Protests & Mourning on 11th Anniversary of Revolution

People gather in Sidi Bouzid on December 17, 2021, to mark the 11th anniversary of the day Mohamed Bouazizi set himself on fire in protest of oppression and sparked Tunisia's revolution. Photo by Chahd Lina Belhadj.

While December 17 is now a national holiday marking the start of Tunisia’s 2010-2011 revolution, this year’s anniversary was marked more by protests and mourning than celebration. Beside protests against and in support of Saied in Tunis, the day was one of public mourning for families of those who were killed during the revolution and families of migrants who have gone missing trying to cross the Mediterranean.

In downtown Tunis during the day, on Habib Bourguiba Avenue where protests in early January 2011 helped topple former President Zine el Abidine Ben Ali, hundreds rallied in three separate demonstrations. The largest group of several hundred was organized by “Citizens Against the Coup” as part of a continuing series of protests they launched in late September against President’s Kais Saied’s July 25th decisions suspending Parliament. Saied’s latest announcement on December 13th extending his measures for a year, setting new elections for December 17, 2022, and calling for “popular consultations” and a national referendum on a new constitution have prompted fresh rebukes from these critics. At night, many from this group, including high officials from the Ennahdha party as well as some non-partisan groups returned to downtown and began a sit-in.

A smaller counter protest was in support of President Saied, while a third–the smallest of the three–was organized by the Democratic Current, Ettakatol and the Jomhouri parties.

A pro-Saied counter-demonstration in front of the National Theater in Tunis on December 17, 2021.

Meanwhile in Sidi Bouzid, where Kais Saied has enjoyed some popular support, some celebrated while others protested against his decision not to implement law 38/2020 which mandates the State to recruit t university graduates who have been out of work for more than ten years into the public sector.

Demonstrators in Sidi Bouzid on December 17, 2021 call for public sector recruitment of university graduates unemployed for more than 10 years. Photo by Chahd Lina Belhadj.

Specific areas for each of the Tunis protests were set up, with police completely locking down Avenue Habib Bourguiba except for a few chokepoint entrances with check points. Many from the anti-Saied/anti- “coup” protest were blocked by police from reaching the main part of Avenue Bourguiba. Hundreds of police vehicles and police agents both in official and plain clothes filled the city center. Around 9:30 am, Meshkal observed Minister of Interior Taoufik Charfeddine personally checking on the security measures downtown. Meshkal overheard Charfeddine giving clear orders not to touch any of the protesters and allow freedom of assembly.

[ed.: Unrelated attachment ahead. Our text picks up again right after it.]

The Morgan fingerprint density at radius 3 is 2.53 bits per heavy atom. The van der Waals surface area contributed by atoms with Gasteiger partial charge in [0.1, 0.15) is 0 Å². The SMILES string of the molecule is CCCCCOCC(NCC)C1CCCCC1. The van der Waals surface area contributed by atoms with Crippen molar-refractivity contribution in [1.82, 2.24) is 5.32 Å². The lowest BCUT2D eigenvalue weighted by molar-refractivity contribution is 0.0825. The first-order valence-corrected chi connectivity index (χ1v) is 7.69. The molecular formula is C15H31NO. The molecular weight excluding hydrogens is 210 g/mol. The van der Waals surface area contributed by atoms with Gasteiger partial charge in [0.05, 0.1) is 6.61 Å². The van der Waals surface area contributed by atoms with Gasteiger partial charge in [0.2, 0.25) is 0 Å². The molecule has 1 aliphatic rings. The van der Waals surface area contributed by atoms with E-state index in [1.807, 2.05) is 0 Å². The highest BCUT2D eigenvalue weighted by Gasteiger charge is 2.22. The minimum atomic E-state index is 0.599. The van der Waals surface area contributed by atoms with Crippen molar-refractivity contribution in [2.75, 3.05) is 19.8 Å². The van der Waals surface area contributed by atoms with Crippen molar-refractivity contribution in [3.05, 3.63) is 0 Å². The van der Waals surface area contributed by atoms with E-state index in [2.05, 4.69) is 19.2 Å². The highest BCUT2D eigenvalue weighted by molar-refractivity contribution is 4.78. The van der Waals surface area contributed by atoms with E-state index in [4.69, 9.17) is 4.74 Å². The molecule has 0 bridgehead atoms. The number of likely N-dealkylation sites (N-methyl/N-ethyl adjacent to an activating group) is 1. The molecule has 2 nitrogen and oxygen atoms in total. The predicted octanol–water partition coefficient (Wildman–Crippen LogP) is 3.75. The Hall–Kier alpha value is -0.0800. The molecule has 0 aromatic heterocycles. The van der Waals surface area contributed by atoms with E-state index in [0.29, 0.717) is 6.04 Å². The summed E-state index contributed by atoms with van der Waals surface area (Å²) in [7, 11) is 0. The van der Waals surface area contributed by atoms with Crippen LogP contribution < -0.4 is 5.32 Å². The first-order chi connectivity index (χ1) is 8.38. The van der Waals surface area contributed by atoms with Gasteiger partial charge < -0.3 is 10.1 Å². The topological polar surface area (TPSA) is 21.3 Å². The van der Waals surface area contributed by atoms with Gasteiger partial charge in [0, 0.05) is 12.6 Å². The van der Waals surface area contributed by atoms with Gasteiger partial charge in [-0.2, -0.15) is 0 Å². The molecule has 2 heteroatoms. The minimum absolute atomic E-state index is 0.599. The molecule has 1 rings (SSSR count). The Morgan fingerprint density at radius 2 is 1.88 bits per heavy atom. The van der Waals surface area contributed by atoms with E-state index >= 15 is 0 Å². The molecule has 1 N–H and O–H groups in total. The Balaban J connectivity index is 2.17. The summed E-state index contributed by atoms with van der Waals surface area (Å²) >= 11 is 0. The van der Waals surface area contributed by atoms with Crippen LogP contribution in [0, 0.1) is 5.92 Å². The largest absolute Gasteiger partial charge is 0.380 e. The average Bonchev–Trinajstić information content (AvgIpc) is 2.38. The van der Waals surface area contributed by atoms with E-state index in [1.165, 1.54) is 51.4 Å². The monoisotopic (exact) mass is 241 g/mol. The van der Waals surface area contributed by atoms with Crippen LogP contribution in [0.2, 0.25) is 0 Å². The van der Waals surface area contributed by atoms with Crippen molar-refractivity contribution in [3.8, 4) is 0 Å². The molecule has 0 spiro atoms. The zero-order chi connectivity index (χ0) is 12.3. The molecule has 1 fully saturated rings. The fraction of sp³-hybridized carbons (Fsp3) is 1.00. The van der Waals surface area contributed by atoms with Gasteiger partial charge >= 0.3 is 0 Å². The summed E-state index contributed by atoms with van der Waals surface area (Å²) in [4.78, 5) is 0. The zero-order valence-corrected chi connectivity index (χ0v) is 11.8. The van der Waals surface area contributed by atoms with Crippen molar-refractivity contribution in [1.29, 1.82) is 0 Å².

“You need to be a republican security today,” Charfeddine said as he was talking to police forces near a main entry point on Avenue de Paris. In early September, President Kais Saied had mildly rebuked security officials in a meeting with them and an official Facebook post from the presidency after they violently dispersed a peaceful demonstration in downtown Tunis.

But organizers of the anti- “coup” protest and citizens who came downtown to celebrate the anniversary of their revolution expressed their discontentment with excessive policing of the Avenue that has been the symbol of the Tunisian uprising for the past 11 years.

Contrasting Calls on the Two Sides of “the Street of the Revolution”

“Today’s protest comes as a call to stop what happened in Tunisia after July 25… Tunisians deserve better. They fought for their freedom and for the installation of a democratic regime,” Ennahdha member and former Member of Parliament in the 2011 National Constitutional Assembly & the 2014 Assembly of People’s Representative, Badr Eddine Kefi, told Meshkal in the morning of December 17.

Kefi believes that all powerful political actors are now convinced that Kais Saied’s decisions are nothing more than attempts to monopolize power.

“[Saied] only tried to take advantage of some of the failings that took place in the last ten years…We are going towards an autocratic and individual ruling system,” Kefi said. “We cannot go ahead with this… We will keep protesting till the end of the state of the so-called exceptional measures and the fall of the coup.”